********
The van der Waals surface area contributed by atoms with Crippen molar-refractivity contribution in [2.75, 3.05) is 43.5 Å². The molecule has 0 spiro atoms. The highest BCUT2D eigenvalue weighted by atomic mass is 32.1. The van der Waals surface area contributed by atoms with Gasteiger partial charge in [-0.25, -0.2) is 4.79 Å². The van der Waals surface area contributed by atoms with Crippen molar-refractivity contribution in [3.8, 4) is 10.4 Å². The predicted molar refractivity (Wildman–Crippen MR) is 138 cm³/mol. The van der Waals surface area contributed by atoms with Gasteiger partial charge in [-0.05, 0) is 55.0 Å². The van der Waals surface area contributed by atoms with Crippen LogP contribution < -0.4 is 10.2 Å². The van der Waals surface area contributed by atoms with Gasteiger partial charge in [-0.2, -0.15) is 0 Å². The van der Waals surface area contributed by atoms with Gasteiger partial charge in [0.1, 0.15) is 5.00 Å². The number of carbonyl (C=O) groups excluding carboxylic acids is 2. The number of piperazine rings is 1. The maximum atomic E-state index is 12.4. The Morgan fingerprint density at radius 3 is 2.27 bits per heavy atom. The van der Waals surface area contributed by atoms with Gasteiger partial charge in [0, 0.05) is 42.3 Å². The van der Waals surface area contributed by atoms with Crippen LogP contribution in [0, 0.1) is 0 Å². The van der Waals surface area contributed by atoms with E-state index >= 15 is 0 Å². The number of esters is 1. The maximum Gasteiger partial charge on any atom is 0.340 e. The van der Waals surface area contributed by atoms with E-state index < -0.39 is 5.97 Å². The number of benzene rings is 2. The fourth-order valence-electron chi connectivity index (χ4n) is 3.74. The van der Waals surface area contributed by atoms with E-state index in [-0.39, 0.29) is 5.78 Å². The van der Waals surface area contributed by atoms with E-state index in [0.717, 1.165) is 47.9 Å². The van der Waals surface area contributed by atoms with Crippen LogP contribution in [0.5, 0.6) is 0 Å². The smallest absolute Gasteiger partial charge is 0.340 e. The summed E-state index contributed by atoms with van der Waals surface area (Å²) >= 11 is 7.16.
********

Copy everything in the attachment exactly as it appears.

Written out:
The van der Waals surface area contributed by atoms with Crippen molar-refractivity contribution in [2.75, 3.05) is 43.5 Å². The molecule has 0 spiro atoms. The highest BCUT2D eigenvalue weighted by atomic mass is 32.1. The van der Waals surface area contributed by atoms with Gasteiger partial charge in [-0.25, -0.2) is 4.79 Å². The van der Waals surface area contributed by atoms with Crippen molar-refractivity contribution in [3.8, 4) is 10.4 Å². The predicted molar refractivity (Wildman–Crippen MR) is 138 cm³/mol. The van der Waals surface area contributed by atoms with Gasteiger partial charge in [-0.05, 0) is 55.0 Å². The van der Waals surface area contributed by atoms with Crippen LogP contribution < -0.4 is 10.2 Å². The van der Waals surface area contributed by atoms with Gasteiger partial charge in [-0.2, -0.15) is 0 Å². The van der Waals surface area contributed by atoms with Gasteiger partial charge in [0.1, 0.15) is 5.00 Å². The number of carbonyl (C=O) groups excluding carboxylic acids is 2. The number of piperazine rings is 1. The maximum atomic E-state index is 12.4. The Morgan fingerprint density at radius 3 is 2.27 bits per heavy atom. The van der Waals surface area contributed by atoms with Gasteiger partial charge in [0, 0.05) is 42.3 Å². The van der Waals surface area contributed by atoms with Crippen LogP contribution in [0, 0.1) is 0 Å². The van der Waals surface area contributed by atoms with E-state index >= 15 is 0 Å². The number of esters is 1. The maximum Gasteiger partial charge on any atom is 0.340 e. The van der Waals surface area contributed by atoms with E-state index < -0.39 is 5.97 Å². The number of benzene rings is 2. The fourth-order valence-electron chi connectivity index (χ4n) is 3.74. The van der Waals surface area contributed by atoms with E-state index in [-0.39, 0.29) is 5.78 Å². The van der Waals surface area contributed by atoms with E-state index in [0.717, 1.165) is 47.9 Å². The van der Waals surface area contributed by atoms with Crippen LogP contribution in [0.5, 0.6) is 0 Å². The smallest absolute Gasteiger partial charge is 0.340 e. The summed E-state index contributed by atoms with van der Waals surface area (Å²) >= 11 is 7.16.